Band becomes communal

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For anyone who listened to the Brotherhood of Groove's first album, "Pocket Full of Funk," you may or may not be happy to hear that Brandon Tarricone has escaped the confines of his head.

Released in 2001, "Pocket Full of Funk" came from the mind of a newly graduated jazz student, fresh from the college classroom.

What: Brotherhood of Groove When: 9:30 p.m. Wednesday Where: Mahogany Ridge Brewery and Grill, Fifth Street and Lincoln Avenue Call: 879-3773

That first album was instrumental, full of complicated musical wanderings and big names from the New Orleans jazz scene. For his horn section, he had trumpet players including Michael Ray, formerly of the Sun Ra Arkestra and Kool & the Gang, and Tarricone, in his early 20s, was leading the band.

But as Tarricone tried to take his band further, he realized his horn section was too busy with gigs in New Orleans; then his rhythm section broke up.

"That's when I made the Brotherhood of Groove this perpetual thing that embraces anyone," Tarricone said. "Members of the past are still part of the Brotherhood, and different cats are always sitting in with us. It's this whole communal concept. I just try to be the glue that holds all of it together."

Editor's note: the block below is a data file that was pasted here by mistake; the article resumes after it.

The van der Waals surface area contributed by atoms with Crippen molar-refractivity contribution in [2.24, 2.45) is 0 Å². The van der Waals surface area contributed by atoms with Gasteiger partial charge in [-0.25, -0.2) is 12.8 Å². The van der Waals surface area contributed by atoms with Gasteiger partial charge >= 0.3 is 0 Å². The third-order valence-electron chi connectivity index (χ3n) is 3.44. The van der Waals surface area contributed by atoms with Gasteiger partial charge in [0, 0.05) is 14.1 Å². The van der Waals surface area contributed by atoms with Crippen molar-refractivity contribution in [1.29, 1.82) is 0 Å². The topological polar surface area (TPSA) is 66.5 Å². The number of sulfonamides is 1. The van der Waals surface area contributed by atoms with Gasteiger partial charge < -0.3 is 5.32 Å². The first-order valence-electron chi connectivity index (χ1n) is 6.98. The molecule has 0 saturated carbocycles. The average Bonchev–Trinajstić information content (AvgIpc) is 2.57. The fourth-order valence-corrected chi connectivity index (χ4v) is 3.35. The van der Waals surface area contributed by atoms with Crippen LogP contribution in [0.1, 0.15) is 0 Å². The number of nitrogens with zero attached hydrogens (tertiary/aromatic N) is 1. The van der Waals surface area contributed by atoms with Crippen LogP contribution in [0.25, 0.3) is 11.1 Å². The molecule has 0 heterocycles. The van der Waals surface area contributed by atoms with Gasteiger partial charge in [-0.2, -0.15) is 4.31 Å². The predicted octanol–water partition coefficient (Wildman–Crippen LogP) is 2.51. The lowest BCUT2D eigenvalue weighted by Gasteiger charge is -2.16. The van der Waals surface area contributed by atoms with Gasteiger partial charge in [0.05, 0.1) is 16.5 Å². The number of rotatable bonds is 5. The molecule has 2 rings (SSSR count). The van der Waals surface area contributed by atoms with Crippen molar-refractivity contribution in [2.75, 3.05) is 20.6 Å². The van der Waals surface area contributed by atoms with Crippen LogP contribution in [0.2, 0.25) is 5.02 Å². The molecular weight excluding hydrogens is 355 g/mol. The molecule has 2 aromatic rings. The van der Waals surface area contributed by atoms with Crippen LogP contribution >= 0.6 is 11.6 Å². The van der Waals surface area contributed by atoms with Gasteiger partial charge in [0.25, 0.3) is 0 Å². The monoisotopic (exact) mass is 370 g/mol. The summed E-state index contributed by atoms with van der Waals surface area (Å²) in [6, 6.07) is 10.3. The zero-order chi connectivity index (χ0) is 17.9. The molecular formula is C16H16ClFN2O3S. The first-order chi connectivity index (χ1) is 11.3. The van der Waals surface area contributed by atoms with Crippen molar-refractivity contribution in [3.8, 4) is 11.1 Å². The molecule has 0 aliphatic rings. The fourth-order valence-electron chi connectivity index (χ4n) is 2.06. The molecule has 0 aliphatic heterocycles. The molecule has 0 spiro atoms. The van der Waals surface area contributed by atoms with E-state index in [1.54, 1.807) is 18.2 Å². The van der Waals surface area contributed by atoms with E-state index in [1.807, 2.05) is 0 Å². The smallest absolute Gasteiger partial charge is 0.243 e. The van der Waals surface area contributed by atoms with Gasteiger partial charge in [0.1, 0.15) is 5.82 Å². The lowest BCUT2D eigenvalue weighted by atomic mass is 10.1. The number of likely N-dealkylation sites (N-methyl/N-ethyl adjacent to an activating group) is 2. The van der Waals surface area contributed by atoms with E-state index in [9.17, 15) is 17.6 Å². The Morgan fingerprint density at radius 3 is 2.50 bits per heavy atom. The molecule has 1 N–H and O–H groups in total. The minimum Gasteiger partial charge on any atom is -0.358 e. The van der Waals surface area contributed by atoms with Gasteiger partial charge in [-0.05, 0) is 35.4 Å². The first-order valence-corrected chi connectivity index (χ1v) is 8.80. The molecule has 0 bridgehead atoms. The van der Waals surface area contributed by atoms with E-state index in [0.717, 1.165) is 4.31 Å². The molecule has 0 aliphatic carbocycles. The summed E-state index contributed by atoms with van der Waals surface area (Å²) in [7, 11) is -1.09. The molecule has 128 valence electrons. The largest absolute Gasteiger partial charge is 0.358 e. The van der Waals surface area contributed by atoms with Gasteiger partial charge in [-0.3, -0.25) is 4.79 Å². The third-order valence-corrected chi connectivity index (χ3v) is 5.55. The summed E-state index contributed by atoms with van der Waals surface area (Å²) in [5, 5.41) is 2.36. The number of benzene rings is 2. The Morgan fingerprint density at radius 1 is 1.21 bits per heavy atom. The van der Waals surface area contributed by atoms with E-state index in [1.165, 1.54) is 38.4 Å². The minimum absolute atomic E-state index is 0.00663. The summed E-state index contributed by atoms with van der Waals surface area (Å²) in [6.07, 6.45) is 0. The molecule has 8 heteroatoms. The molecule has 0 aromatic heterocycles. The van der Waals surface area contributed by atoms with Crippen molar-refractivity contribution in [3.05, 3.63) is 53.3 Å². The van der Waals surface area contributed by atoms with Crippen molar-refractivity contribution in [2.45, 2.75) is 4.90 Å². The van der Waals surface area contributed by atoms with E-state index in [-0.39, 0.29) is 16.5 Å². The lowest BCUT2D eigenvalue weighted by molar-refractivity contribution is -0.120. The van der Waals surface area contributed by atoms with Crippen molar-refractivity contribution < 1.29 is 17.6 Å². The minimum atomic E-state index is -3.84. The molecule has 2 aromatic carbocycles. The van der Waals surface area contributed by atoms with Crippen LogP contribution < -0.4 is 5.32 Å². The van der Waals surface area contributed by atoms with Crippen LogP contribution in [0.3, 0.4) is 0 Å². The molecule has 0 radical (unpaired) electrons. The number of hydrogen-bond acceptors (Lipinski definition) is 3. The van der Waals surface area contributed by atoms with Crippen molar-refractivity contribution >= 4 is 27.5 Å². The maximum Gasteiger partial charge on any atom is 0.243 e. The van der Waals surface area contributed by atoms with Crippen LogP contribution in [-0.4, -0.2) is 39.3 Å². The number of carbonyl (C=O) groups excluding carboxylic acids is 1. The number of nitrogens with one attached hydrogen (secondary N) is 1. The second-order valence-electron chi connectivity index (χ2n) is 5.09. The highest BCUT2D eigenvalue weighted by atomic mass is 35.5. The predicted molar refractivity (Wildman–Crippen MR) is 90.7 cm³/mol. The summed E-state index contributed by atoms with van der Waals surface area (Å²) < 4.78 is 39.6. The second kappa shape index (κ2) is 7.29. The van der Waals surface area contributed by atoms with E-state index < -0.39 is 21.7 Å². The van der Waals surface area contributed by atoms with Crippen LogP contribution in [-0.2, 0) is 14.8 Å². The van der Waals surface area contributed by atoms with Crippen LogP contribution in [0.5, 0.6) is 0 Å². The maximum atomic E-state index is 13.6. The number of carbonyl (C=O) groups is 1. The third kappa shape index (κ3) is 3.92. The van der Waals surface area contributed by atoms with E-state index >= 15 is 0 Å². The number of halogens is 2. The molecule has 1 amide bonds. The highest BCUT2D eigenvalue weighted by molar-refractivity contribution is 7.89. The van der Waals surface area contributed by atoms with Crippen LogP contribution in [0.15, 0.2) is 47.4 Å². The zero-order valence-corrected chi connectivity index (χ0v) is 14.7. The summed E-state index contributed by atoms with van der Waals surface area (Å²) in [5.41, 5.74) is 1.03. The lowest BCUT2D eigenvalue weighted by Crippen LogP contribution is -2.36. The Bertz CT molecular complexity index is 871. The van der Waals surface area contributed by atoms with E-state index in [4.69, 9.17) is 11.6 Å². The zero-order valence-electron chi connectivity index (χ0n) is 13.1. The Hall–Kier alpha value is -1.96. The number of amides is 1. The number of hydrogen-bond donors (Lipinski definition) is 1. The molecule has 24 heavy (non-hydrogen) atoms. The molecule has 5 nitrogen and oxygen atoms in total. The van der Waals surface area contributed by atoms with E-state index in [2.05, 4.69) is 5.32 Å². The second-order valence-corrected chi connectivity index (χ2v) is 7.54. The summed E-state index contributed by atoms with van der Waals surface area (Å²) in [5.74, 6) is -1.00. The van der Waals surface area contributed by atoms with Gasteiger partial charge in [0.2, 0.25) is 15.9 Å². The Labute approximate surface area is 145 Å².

For this tour, the Brotherhood has embraced sax player Sam Kininger of Soulive. The horn section also will include tenor sax and flute player Geoff Zidal.

"He's a younger cat," Tarricone said. "A lot of people don't know him because he's not big on self-promotion. He's amazing, and in the next two years, he's going to come up on the scene."

In the years since "Pocket Full of Funk," Tarricone took what he learned from artists such as Michael Ray and is putting his own spin on it.

"Michael was a big part of my jazz education," he said. "He taught me to break all the rules."

The new sound is funkier, despite that the Brotherhood doesn't include a keyboard.

"It's getting much closer to Parliament and P. Funk," Tarricone said. A big part of the change was the addition of New Orleans-style vocals, which are now a big part of the show.

"Now, it's all about making it a dance party."

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